3. Ghana’s Major Import Sources in the World

3.1. Ghana’s Top Five Import Sources in the World

Ghana trades with both developing and developed countries in the world. The majority of its imports are from developed countries. The top 5 import sources for the country include Germany, United States, United Kingdom, Nigeria, and China. Figure 1 presents the composition of imports by major import sources over the period 1995 to 2014.

Figure 1. Share of Ghana’s imports by major imports source (1995-2014)

Source: UNCTADSTRAT, 2014

On average, China and Nigeria appear to be the leading import sources for Ghana. For example, they contribute 26% and 25% respectively, followed by the United States (19%) and the United Kingdom (19%). The lowest contributor in the top 5 is Germany with 11% (UNCTADSTRAT, 2014). During the period 1995 to 2000, China’s contribution towards Ghana’s imports was low compared to other major exporters to Ghana. However, this changed in 2001 when its contribution started to be highly significant, while the contribution from other major sources started declining slowly. The period from 2001 onwards was marked by a series of tariff adjustments which made importing cheaper for Ghana. The low proportion of Germany’s exports to Ghana can be explained by the adjustments that have taken place in the trade relations between the two countries. This includes the abrogation of the trade agreement between the two countries, and as a result of these adjustments, the share of Germany’s imports has been decreasing over the years (see Figure 1).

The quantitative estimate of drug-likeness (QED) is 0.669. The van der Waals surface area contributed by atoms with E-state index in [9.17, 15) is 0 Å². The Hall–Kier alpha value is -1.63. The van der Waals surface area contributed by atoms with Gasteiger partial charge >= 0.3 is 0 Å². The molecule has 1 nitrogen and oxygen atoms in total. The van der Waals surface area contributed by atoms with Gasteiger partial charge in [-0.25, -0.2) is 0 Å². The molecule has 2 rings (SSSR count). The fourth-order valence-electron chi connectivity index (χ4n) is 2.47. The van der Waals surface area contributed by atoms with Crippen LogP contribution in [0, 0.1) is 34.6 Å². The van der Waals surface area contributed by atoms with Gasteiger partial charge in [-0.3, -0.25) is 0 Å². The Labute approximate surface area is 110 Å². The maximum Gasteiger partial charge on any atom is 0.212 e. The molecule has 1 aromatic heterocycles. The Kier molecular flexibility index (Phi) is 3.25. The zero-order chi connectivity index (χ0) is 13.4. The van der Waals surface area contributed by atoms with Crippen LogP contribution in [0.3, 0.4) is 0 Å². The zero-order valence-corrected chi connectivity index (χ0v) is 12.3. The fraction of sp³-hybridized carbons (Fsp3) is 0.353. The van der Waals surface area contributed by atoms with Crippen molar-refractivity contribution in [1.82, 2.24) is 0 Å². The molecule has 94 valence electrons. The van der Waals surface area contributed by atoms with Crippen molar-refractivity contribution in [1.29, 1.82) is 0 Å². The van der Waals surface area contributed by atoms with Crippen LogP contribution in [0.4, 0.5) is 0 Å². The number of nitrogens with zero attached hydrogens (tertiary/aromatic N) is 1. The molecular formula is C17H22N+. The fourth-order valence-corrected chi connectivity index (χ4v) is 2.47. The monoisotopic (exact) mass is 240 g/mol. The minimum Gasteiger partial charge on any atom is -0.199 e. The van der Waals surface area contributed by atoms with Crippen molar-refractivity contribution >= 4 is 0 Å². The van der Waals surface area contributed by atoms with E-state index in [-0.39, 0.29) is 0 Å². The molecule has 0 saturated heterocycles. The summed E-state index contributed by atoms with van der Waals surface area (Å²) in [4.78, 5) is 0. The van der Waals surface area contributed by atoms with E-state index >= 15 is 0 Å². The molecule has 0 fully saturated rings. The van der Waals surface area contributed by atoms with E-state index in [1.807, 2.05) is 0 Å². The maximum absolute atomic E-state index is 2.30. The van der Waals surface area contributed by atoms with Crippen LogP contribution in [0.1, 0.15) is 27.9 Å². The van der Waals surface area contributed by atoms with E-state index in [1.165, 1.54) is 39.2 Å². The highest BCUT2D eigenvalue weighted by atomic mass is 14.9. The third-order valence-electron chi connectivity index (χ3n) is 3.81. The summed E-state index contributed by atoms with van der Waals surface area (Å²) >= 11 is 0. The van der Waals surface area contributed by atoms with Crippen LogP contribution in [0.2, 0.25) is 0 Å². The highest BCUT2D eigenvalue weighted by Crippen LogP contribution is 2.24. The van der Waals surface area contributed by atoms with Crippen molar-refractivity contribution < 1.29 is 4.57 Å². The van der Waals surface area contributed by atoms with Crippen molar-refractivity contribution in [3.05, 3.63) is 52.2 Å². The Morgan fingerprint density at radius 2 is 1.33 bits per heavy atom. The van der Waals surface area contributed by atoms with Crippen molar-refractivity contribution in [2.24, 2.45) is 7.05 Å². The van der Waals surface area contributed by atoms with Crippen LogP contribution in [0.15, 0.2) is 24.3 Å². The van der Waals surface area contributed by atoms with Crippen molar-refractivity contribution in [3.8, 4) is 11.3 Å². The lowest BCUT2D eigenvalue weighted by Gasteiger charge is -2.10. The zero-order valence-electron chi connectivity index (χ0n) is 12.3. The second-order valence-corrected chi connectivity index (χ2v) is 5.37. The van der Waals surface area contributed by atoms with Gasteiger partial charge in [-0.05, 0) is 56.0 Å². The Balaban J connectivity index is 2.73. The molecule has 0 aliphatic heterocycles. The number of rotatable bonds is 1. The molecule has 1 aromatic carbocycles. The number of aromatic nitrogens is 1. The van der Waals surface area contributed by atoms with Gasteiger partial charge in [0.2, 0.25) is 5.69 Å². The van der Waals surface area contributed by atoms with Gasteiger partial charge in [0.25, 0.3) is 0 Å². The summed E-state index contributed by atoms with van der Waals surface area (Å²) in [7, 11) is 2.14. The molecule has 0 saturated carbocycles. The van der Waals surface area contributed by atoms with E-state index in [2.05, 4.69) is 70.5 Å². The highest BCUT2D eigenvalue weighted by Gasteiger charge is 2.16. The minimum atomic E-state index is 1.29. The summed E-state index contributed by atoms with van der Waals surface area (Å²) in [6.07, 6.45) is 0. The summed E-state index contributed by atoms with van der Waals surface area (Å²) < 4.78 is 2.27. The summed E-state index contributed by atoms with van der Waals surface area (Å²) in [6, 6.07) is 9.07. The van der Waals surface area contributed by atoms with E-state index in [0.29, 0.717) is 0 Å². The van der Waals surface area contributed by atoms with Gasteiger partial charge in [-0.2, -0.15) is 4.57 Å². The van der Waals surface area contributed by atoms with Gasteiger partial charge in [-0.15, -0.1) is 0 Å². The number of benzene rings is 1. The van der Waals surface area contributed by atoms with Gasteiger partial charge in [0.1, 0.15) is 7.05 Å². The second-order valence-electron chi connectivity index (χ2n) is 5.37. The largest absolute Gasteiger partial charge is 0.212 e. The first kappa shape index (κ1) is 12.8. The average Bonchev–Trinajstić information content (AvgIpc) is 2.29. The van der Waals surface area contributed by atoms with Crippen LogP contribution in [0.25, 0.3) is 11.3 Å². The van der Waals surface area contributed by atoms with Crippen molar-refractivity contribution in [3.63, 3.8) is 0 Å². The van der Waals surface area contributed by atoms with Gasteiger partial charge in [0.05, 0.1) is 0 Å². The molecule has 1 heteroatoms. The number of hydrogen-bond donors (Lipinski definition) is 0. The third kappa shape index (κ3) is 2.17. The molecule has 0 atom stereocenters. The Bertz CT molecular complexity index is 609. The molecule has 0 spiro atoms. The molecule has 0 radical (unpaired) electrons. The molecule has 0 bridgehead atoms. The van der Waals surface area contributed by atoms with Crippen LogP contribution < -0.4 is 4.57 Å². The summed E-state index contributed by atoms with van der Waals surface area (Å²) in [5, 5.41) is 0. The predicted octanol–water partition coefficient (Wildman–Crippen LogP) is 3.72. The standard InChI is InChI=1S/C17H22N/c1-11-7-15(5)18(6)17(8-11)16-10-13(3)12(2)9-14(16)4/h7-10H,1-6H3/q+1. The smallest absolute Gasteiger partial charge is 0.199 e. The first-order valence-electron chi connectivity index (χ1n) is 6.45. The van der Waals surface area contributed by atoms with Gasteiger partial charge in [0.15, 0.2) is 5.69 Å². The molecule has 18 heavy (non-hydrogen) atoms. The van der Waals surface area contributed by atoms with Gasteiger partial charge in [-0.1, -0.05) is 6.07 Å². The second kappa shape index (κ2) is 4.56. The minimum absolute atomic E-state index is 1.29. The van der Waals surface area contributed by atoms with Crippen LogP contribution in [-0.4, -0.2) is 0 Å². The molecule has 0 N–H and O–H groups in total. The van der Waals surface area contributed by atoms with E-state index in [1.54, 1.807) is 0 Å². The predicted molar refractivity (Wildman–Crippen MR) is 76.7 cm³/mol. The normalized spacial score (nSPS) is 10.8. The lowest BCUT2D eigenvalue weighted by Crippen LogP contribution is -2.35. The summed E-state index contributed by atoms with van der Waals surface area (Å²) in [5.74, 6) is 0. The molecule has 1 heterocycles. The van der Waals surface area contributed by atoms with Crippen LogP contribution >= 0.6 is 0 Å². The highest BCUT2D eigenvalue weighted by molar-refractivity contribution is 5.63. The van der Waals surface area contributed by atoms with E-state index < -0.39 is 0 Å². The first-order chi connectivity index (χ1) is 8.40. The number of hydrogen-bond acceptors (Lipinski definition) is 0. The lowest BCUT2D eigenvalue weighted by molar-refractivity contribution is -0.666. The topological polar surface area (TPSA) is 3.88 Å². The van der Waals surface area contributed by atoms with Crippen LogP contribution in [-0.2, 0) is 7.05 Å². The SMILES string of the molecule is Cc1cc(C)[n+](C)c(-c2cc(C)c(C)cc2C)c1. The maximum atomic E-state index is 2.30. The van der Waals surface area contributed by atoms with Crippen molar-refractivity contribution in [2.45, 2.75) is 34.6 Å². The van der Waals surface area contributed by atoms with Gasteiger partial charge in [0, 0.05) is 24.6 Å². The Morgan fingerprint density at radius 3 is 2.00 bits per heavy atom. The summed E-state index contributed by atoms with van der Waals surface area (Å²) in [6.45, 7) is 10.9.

At continental level, a larger share of Ghana’s imports originate from Asian, European, and African countries23. Between 1995 and 2006, Europe was the largest import origin for Ghana, with its share decreasing over the years from 47% in 1995 to 24% in 2014. In 2006, Europe was overtaken by Asia, which accounted for the larger share from 2006 to 2014. Imports from American countries had also been decreasing over the years, falling from 18% in 1995 to 11% in 201424. The decline in imports from Europe can be attributed to the trade policy adjustments that took place between Ghana and Germany over the same period.

3.2. Ghana’s Import Relations with the European Union